Today’s Google Doodle pays tribute to Ms. Cornelia Sorabji, India’s first female advocate marking her 151st birth anniversary. The doodle has a picture of her in an Advocate’s gown and white band – the Allahabad High Court building is shown in the background.
First Indian woman to become a lawyer
Our country has produced hundreds of great women lawyers till now. They have climbed the ladder of success and earned . Some of the greatest names are those of Alamjeet Kaur Chauhan, Pramila Nesargi, Indira Jaising and our present External Affairs Minister Sushma Swaraj.
But it was Cornelia Sorabji, who was the torchbearer of this trend as she was the first Indian woman to become a successful lawyer. Imagine how difficult it would have been for her to achieve such a feat during the early half of the 20th Century, when patriarchy was the mainstream of the country.
She has many more ‘firsts’ to her credit
Born in 1866 to Reverend Sorabji Karsedji, a Parsi, and his wife, Francina Ford, she was homeschooled by her father at several of their mission schools.
Cornelia Sorabji had a lot of firsts to her name: the first woman graduate from Bombay University; the first woman to graduate in law from the University of Oxford; the first to practice as a barrister in both India and Britain, and the first woman civil servant in India.
Education was a major priority in Cornelia’s family. Her youngest sister Alice also became the first woman in India with a B.Sc. degree. Cornelia’s mother had a lasting impact on her – it is because of her feminist views and ideologies that Cornelia was inspired to work for women empowerment later in life.
After leaving school, Cornelia joined Bombay University and was the only girl among 300 boys in Deccan College, Pune. Despite several resistance from the boys who prevented her to attend lectures, Cornelia stood against all odds and successfully completed her BA in 1886.
Even after winning a scholarship to study in England, she was initially denied entry because she was a woman. However, a group of prominent personalities that included Florence Nightingale and Sir William Wedderburn came together to help get her scholarship and she finally went to England.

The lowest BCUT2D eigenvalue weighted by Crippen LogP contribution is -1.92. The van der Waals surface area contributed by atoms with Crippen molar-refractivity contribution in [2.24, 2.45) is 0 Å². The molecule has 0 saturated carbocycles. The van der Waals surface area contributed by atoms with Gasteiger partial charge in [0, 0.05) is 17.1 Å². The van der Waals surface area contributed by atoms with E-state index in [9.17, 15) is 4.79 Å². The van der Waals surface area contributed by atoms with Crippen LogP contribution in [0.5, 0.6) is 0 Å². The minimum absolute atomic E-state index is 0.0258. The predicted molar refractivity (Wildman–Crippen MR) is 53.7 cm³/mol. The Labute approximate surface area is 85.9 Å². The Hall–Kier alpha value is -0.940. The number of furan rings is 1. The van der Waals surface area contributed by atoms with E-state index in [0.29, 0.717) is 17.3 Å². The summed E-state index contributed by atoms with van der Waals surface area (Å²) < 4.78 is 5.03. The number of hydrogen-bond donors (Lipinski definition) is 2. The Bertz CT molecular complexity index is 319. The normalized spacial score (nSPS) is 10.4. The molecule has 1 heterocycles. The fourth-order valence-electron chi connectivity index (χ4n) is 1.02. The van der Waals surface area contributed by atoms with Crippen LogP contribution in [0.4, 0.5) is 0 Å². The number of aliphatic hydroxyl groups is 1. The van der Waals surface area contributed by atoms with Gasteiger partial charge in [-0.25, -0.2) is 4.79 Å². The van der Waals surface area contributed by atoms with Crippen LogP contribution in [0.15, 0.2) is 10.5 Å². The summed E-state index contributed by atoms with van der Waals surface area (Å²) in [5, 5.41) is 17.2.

Not awarded a degree as she was a woman
Her struggles did not end even in England. Initially denied the permission to pursue law, it was only through the efforts of eminent academic and philosopher Benjamin Jowett who got a special law course devised for her.
She joined the Somerville College in 1889 and cleared the Bachelor of Civil Law in 1892, but was not awarded a degree as she was a woman—she only got the official degree after 1920, when they agreed to give degrees to women.
She decided to return to India as a lawyer in 1893. She got involved in the social and advisory works after returning to India. Even after getting the law degree, she could not be recognized as a barrister until the law was changed in 1924.
Later in 1904, she was assigned as a Lady Assistant at the Court of Wards, Bengal. She had helped a lot for women and orphans in fighting for their legal rights. Her significant contribution lies in the work she did for the ‘purdanashin’ (veiled) women . These women according to Hindu law,were not allowed to communicate with men other than their husbands and since all the lawyers were men, there was no one to work for their cause.
She often gave free services to women and children who required her attention.
Finally, in the year 1924, law became a legal profession in India for woman. It was then that she started practicing in Calcutta. She retired in 1929 from the High Court and went to London.
She passed away in 1954. Cornelia Sorabji’s life and her struggles are burning examples of how the glass ceiling of female practitioners of law was thwarted in India and abroad.